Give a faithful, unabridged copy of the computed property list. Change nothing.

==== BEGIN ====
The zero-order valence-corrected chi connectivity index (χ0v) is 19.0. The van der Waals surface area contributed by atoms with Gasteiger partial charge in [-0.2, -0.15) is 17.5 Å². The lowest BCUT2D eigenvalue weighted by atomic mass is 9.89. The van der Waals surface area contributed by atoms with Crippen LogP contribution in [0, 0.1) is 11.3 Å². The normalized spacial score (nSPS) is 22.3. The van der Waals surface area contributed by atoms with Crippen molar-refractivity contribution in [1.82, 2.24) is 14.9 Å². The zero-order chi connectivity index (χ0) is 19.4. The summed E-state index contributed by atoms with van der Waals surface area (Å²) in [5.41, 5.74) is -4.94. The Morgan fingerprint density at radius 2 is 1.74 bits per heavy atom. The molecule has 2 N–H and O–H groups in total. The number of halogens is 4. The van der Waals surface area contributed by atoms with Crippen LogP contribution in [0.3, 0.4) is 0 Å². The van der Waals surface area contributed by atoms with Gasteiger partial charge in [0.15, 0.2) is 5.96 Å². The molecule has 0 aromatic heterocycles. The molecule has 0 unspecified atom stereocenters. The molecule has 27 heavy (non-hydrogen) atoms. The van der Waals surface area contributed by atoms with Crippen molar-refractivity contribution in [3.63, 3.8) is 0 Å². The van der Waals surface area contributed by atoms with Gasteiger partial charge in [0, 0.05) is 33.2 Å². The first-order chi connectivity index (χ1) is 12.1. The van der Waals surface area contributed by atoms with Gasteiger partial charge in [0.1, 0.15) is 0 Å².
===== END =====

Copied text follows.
The zero-order valence-corrected chi connectivity index (χ0v) is 19.0. The van der Waals surface area contributed by atoms with Gasteiger partial charge in [-0.2, -0.15) is 17.5 Å². The lowest BCUT2D eigenvalue weighted by atomic mass is 9.89. The van der Waals surface area contributed by atoms with Crippen LogP contribution in [0, 0.1) is 11.3 Å². The normalized spacial score (nSPS) is 22.3. The van der Waals surface area contributed by atoms with Crippen molar-refractivity contribution in [1.82, 2.24) is 14.9 Å². The zero-order chi connectivity index (χ0) is 19.4. The summed E-state index contributed by atoms with van der Waals surface area (Å²) in [5.41, 5.74) is -4.94. The Morgan fingerprint density at radius 2 is 1.74 bits per heavy atom. The molecule has 2 N–H and O–H groups in total. The number of halogens is 4. The van der Waals surface area contributed by atoms with Crippen LogP contribution in [0.3, 0.4) is 0 Å². The van der Waals surface area contributed by atoms with Gasteiger partial charge in [0.15, 0.2) is 5.96 Å². The molecule has 0 aromatic heterocycles. The molecule has 0 unspecified atom stereocenters. The molecule has 27 heavy (non-hydrogen) atoms. The van der Waals surface area contributed by atoms with Crippen molar-refractivity contribution in [3.63, 3.8) is 0 Å². The van der Waals surface area contributed by atoms with Gasteiger partial charge in [0, 0.05) is 33.2 Å². The first-order chi connectivity index (χ1) is 12.1. The van der Waals surface area contributed by atoms with Gasteiger partial charge in [0.1, 0.15) is 0 Å².